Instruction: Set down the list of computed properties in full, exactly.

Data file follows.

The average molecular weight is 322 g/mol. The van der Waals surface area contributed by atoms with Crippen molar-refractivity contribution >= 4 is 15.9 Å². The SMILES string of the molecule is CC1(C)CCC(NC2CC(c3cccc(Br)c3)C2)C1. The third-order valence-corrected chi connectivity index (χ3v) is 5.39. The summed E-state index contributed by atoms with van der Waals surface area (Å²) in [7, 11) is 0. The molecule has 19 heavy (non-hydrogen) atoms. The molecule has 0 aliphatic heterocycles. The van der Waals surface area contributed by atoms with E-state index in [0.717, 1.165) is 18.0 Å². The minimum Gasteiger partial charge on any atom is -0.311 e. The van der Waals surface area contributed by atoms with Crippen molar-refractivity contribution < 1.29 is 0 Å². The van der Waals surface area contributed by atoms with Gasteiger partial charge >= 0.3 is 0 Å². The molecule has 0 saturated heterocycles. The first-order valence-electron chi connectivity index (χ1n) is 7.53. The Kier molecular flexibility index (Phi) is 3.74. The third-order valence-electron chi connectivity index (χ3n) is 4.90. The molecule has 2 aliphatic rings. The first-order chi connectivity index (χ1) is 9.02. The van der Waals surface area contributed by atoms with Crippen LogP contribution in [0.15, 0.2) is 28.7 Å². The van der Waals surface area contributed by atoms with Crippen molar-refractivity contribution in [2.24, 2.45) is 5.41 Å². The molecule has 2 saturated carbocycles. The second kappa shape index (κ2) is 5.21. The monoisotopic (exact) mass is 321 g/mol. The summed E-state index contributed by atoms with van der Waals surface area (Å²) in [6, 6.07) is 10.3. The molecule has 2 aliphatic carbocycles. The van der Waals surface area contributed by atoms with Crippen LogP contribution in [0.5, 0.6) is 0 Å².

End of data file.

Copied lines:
The average molecular weight is 322 g/mol. The van der Waals surface area contributed by atoms with Crippen molar-refractivity contribution >= 4 is 15.9 Å². The SMILES string of the molecule is CC1(C)CCC(NC2CC(c3cccc(Br)c3)C2)C1. The third-order valence-corrected chi connectivity index (χ3v) is 5.39. The summed E-state index contributed by atoms with van der Waals surface area (Å²) in [7, 11) is 0. The molecule has 19 heavy (non-hydrogen) atoms. The molecule has 0 aliphatic heterocycles. The van der Waals surface area contributed by atoms with E-state index in [0.717, 1.165) is 18.0 Å². The minimum Gasteiger partial charge on any atom is -0.311 e. The van der Waals surface area contributed by atoms with Crippen molar-refractivity contribution < 1.29 is 0 Å². The van der Waals surface area contributed by atoms with Gasteiger partial charge >= 0.3 is 0 Å². The molecule has 0 saturated heterocycles. The first-order valence-electron chi connectivity index (χ1n) is 7.53. The Kier molecular flexibility index (Phi) is 3.74. The third-order valence-electron chi connectivity index (χ3n) is 4.90. The molecule has 2 aliphatic rings. The first-order chi connectivity index (χ1) is 9.02. The van der Waals surface area contributed by atoms with Crippen LogP contribution in [0.15, 0.2) is 28.7 Å². The van der Waals surface area contributed by atoms with Crippen molar-refractivity contribution in [2.24, 2.45) is 5.41 Å². The molecule has 2 saturated carbocycles. The second kappa shape index (κ2) is 5.21. The monoisotopic (exact) mass is 321 g/mol. The summed E-state index contributed by atoms with van der Waals surface area (Å²) in [6, 6.07) is 10.3. The molecule has 2 aliphatic carbocycles. The van der Waals surface area contributed by atoms with Crippen LogP contribution in [0.5, 0.6) is 0 Å².